205: Professor Charles S. Cockell | Astrobiology, And How Physics Shapes Evolution, In “The Equations of Life”

Biology will reach out to the endless openness, but it will be limited and managed by physics and the equations that govern our universe. In this episode, we discuss with Professor Charles S. Cockell of the University of Edinburgh about topics in his book The Equations of Life.

Before Professor Cockell taught in the School of Physics and Astronomy at the University of Edinburgh, he was a Professor of Geomicrobiology and microbiologist with the British Antarctic Survey in Cambridge. He got his doctorate in Molecular Biophysics at Oxford University, and has published over 300 scientific papers in the categories of astrobiology, geomicrobiology, and life in extreme environments. As well, he has contributed to plans for Mars exploration.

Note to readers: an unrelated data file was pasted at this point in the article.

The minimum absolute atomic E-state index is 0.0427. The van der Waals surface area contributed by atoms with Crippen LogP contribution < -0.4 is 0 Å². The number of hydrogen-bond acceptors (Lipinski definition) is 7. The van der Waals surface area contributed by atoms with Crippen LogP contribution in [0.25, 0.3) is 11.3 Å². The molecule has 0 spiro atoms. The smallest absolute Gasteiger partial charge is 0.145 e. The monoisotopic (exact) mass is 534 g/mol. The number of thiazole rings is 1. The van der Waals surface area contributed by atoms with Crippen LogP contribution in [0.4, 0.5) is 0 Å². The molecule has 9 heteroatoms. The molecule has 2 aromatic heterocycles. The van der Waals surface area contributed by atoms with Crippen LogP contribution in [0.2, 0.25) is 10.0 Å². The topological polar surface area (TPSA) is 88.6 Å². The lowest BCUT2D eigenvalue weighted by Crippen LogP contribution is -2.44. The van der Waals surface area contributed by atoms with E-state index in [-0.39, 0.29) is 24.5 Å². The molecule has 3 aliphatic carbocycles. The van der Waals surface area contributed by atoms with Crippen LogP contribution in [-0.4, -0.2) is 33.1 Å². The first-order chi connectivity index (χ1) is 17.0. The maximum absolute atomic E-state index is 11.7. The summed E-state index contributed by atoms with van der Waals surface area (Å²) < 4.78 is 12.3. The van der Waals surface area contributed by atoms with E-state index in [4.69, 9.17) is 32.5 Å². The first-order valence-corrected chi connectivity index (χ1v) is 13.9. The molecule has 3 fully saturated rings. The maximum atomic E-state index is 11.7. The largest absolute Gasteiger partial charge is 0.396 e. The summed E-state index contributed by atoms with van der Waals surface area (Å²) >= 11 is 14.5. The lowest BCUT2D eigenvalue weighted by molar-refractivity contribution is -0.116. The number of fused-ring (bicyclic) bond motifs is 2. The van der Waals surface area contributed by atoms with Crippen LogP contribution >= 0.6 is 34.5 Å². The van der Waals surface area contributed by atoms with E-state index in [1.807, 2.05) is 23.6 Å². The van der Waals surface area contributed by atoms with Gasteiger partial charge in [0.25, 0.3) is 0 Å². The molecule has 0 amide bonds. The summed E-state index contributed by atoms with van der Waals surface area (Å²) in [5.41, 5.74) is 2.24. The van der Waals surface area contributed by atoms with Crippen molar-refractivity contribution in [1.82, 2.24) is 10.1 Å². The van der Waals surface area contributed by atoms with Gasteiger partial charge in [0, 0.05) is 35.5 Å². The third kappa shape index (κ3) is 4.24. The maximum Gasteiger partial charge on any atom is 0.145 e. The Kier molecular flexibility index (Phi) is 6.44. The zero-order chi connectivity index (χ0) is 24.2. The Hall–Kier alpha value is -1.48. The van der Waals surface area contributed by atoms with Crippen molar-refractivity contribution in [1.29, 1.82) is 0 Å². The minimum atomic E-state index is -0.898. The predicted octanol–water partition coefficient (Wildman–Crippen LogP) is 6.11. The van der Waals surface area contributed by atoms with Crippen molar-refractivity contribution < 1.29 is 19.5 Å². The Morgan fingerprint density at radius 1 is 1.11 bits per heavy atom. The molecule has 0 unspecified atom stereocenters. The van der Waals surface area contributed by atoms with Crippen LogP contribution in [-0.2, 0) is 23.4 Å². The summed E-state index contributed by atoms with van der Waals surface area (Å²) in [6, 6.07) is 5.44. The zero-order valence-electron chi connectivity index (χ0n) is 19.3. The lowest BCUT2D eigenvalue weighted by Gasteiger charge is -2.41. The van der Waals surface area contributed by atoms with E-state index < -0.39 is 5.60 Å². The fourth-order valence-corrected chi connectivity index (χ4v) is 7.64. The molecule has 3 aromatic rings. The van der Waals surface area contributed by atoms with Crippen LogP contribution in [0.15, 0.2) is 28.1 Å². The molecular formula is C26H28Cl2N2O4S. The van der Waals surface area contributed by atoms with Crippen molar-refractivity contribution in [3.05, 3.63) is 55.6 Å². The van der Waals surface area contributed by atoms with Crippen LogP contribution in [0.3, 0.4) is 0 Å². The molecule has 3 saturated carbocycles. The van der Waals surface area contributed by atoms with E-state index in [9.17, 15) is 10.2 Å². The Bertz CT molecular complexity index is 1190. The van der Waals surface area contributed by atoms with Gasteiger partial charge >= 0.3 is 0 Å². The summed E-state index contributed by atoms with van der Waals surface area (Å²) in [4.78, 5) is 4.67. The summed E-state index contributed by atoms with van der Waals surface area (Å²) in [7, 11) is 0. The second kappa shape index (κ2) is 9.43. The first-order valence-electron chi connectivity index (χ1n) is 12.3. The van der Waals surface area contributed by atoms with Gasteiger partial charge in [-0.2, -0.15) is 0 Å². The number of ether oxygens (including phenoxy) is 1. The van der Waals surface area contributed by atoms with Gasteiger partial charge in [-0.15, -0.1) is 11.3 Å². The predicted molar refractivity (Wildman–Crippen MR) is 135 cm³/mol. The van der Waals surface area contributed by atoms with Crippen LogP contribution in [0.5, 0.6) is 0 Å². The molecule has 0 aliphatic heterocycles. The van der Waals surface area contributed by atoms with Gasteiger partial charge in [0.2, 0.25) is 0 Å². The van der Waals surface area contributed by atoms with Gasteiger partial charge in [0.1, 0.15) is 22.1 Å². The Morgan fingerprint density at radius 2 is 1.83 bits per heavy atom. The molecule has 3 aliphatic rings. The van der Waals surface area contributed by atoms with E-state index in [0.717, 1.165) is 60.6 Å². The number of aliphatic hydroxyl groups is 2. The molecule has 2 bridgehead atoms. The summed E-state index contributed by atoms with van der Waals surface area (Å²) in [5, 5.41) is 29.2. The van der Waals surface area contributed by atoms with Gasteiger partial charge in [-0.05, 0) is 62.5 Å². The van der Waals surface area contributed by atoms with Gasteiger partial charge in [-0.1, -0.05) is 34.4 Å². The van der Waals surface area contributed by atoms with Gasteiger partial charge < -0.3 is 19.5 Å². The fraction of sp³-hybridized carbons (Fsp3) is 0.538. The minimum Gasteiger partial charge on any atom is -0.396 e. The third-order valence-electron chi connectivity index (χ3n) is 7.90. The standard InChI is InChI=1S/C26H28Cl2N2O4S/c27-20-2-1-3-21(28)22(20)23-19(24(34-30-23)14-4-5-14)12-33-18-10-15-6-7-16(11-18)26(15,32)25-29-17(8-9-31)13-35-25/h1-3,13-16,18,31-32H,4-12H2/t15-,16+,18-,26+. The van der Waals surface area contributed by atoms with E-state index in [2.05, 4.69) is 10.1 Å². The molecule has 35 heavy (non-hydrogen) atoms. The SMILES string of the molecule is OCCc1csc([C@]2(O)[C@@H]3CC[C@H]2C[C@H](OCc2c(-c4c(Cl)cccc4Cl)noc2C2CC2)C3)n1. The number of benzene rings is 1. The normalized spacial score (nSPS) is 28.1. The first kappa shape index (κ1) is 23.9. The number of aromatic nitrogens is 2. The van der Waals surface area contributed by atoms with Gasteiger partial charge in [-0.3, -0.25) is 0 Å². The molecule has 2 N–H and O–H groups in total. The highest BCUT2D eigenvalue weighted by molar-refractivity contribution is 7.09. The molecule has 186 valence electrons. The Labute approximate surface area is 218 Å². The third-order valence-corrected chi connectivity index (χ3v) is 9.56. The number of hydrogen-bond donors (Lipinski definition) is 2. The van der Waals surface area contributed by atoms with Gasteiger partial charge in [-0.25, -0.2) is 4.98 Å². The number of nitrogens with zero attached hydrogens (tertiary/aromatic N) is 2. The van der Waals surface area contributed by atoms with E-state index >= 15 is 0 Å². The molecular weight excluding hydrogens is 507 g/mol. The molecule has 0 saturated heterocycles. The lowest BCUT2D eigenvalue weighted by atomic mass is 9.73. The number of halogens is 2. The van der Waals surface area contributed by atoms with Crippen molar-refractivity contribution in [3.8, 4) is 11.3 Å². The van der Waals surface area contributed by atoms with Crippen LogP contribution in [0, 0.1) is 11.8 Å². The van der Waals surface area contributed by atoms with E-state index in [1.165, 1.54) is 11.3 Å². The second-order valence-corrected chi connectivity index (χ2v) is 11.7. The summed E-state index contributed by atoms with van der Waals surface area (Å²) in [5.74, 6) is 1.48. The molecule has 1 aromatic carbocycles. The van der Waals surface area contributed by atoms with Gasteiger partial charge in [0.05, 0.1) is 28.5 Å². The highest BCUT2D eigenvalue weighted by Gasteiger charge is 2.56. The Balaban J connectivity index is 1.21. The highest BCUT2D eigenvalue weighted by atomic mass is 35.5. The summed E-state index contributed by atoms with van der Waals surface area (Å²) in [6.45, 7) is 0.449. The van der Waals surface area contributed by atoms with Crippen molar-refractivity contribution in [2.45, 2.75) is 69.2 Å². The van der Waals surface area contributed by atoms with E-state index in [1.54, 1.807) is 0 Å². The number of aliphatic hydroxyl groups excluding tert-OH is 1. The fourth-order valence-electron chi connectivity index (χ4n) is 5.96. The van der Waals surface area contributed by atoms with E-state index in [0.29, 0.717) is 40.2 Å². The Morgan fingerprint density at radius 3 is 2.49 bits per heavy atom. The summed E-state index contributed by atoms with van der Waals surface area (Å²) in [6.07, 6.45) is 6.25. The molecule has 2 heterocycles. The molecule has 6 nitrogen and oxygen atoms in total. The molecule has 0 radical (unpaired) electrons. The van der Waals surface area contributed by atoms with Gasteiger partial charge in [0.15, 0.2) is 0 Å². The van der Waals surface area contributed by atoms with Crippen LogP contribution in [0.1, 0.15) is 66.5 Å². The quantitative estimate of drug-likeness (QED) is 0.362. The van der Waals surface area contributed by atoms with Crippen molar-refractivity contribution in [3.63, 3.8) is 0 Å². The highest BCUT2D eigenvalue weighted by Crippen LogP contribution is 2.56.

In my episode with Professor Cockell, we discussed:

  • Professor Cockell’s fascination with space and biology
  • the progression he made in his career to the University of Edinburgh
  • what kind of research he performed in his time at the Antarctic
  • examining life at the boundaries of what is physically viable
  • where in our solar system may have opportunity for viability
  • what kinds of studies Professor Cockell has been part of designing
  • involving incarcerated individuals in a moon-like confinement study
  • a ladybug physics project that the professor set for his students
  • predictability of biology and physics, and thoughts on free will
  • how the things around us are not so out of place based on the laws
  • the Great Filter that Professor Hanson from episode 202 spoke about
  • the power laws connecting metabolism and energy production
  • how the sky can be perceived differently on different parts of the Earth
  • features of individuals that are taken note of, like being open-minded

You can check out his university page, look at his list of publications, or head to his book’s Amazon listing. It was great to have him on, and we connected on some key topics.